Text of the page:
[Openmp-commits] [PATCH] D138389: [OpenMP][libomptarget] Add AMDGPU NextGen plugin with asynchronous behavior

Kevin Sala Penad├ęs via Phabricator via Openmp-commits openmp-commits at lists.llvm.org
Sun Dec 4 13:13:23 PST 2022


kevinsala added inline comments.


================
Comment at: openmp/libomptarget/plugins-nextgen/amdgpu/src/rtl.cpp:181
+  /// Getter of the HSA memory pool.
+  hsa_amd_memory_pool_t get() const { return MemoryPool; }
+
----------------
jdoerfert wrote:
> JonChesterfield wrote:
> > this is pointless, just make the member public if we have to leak it. but again, existing code...
> It's not pointless, it gives a common name for abstracted resources. Often this would be `operator*` or similar but `get` is as good as anything for now. Let's not go down rabbit holes that are indeed pointless.
I don't think it's pointless; we limit the access to the HSA handle and only expose it when it's really needed. And we can also detect easily where these handles are being accessed.


================
Comment at: openmp/libomptarget/plugins-nextgen/amdgpu/src/rtl.cpp:1931
+    bool Found = false;
+    HostAllocationsMutex.lock_shared();
+    if (!HostAllocations.empty()) {
----------------
jdoerfert wrote:
> kevinsala wrote:
> > JonChesterfield wrote:
> > > I can't work out what's going on here. The corresponding logic for erase looks up the pointer directly, should found not be the same? Also can't tell why we're recording the size of the allocation next to the pointer, as opposed to a DenseSet<void*>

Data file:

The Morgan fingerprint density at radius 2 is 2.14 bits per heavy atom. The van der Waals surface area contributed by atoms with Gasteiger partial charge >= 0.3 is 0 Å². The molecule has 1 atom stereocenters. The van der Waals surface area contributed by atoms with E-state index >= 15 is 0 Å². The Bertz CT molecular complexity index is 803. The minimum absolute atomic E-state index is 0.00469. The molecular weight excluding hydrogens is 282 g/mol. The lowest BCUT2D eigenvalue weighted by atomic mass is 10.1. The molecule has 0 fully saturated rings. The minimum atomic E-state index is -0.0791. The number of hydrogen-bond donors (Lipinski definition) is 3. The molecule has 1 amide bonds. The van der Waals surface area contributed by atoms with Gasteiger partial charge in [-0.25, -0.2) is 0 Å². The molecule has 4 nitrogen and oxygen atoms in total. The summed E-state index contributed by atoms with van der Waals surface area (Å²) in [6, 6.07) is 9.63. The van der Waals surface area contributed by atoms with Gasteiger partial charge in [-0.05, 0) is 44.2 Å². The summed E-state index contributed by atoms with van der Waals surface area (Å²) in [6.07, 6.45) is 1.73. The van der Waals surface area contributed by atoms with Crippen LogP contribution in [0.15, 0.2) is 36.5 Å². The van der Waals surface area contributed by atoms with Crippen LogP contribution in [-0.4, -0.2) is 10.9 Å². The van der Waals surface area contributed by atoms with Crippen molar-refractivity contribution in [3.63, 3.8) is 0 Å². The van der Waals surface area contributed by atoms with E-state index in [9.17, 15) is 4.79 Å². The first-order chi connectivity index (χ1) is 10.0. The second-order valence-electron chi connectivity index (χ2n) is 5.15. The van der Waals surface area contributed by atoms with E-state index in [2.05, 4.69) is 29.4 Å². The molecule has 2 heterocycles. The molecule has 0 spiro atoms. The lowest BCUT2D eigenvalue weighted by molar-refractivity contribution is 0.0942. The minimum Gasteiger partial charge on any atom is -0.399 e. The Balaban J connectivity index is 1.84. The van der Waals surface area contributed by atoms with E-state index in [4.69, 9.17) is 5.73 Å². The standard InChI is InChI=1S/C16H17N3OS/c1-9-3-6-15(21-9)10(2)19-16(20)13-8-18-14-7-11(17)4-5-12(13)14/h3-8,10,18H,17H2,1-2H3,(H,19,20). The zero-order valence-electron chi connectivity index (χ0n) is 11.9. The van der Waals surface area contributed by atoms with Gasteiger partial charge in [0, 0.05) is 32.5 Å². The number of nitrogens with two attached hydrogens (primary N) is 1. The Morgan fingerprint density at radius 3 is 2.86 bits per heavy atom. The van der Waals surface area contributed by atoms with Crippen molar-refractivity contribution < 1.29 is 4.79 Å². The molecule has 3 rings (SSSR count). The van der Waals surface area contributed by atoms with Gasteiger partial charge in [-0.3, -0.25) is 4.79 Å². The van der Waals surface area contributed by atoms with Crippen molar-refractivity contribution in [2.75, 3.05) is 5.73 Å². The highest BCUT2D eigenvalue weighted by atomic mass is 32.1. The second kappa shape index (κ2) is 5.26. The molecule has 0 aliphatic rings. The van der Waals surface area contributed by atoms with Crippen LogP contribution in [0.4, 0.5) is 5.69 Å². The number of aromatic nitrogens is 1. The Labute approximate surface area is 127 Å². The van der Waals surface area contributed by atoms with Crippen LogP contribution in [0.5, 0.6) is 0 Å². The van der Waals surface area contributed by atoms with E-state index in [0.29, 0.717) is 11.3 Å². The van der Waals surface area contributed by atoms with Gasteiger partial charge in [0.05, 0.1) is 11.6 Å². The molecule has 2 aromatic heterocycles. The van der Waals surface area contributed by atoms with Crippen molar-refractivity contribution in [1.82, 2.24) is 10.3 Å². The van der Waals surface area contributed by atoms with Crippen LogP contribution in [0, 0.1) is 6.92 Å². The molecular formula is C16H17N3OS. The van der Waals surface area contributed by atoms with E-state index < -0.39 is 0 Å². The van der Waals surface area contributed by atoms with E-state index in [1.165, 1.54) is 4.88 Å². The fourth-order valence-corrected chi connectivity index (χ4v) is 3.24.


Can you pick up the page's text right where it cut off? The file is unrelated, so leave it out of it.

> > The `__tgt_rtl_data_delete` operation should pass the same pointer provided by the `__tgt_rtl_data_alloc`. As far as I know, it's not valid to make a partial deletion of an allocated buffer. But in the case of `__tgt_rtl_data_submit/retrieve`, the pointer can come with an applied offset. Thus, we should check whether the provided pointer is inside any host allocation, considering the sizes of the allocations.
> We might want to make our lives easier here and not do a search.
> Later we want two changes that will help:
> 1) Have a pre-allocated pinned buffer for arguments.
> 2) Use the hsa lookup function if it's not a pointer to pinned memory allocated by us.
> @kevinsala You think we need the search for the current use cases?
We can replace the search by a call to `hsa_amd_pointer_info` and let the HSA runtime do the work. If the buffer is explicitly locked by the user (malloc + HSA lock), it should return `HSA_EXT_POINTER_TYPE_LOCKED`. If the buffer was allocated using the HSA allocator functions, I guess it will return `HSA_EXT_POINTER_TYPE_HSA`. This latter does not mean that the buffer is host pinned memory because it may also be any other kind of memory allocated through HSA API. But we can assume the user won't pass such invalid buffer types.



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  https://reviews.llvm.org/D138389/new/

https://reviews.llvm.org/D138389



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